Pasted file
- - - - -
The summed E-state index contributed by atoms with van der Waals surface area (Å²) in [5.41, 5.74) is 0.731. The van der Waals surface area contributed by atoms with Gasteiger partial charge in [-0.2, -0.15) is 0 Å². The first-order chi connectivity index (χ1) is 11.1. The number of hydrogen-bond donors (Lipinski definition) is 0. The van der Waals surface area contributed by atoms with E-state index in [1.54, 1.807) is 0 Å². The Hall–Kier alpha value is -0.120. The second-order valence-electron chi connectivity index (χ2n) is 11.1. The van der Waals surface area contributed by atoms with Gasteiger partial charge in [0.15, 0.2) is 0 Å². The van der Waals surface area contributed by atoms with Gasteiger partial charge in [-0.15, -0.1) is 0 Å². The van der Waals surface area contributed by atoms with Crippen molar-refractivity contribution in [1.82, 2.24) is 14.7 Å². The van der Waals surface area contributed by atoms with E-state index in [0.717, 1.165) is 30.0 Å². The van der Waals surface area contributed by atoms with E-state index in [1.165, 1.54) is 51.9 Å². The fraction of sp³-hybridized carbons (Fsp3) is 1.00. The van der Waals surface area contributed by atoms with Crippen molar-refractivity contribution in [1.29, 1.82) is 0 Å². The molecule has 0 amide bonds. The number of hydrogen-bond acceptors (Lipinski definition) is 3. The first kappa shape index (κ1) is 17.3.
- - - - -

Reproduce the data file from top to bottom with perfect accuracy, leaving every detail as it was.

The summed E-state index contributed by atoms with van der Waals surface area (Å²) in [5.41, 5.74) is 0.731. The van der Waals surface area contributed by atoms with Gasteiger partial charge in [-0.2, -0.15) is 0 Å². The first-order chi connectivity index (χ1) is 11.1. The number of hydrogen-bond donors (Lipinski definition) is 0. The van der Waals surface area contributed by atoms with E-state index in [1.54, 1.807) is 0 Å². The Hall–Kier alpha value is -0.120. The second-order valence-electron chi connectivity index (χ2n) is 11.1. The van der Waals surface area contributed by atoms with Gasteiger partial charge in [0.15, 0.2) is 0 Å². The van der Waals surface area contributed by atoms with Gasteiger partial charge in [-0.15, -0.1) is 0 Å². The van der Waals surface area contributed by atoms with Crippen molar-refractivity contribution in [1.82, 2.24) is 14.7 Å². The van der Waals surface area contributed by atoms with E-state index in [0.717, 1.165) is 30.0 Å². The van der Waals surface area contributed by atoms with E-state index in [1.165, 1.54) is 51.9 Å². The fraction of sp³-hybridized carbons (Fsp3) is 1.00. The van der Waals surface area contributed by atoms with Crippen molar-refractivity contribution in [1.29, 1.82) is 0 Å². The molecule has 0 amide bonds. The number of hydrogen-bond acceptors (Lipinski definition) is 3. The first kappa shape index (κ1) is 17.3.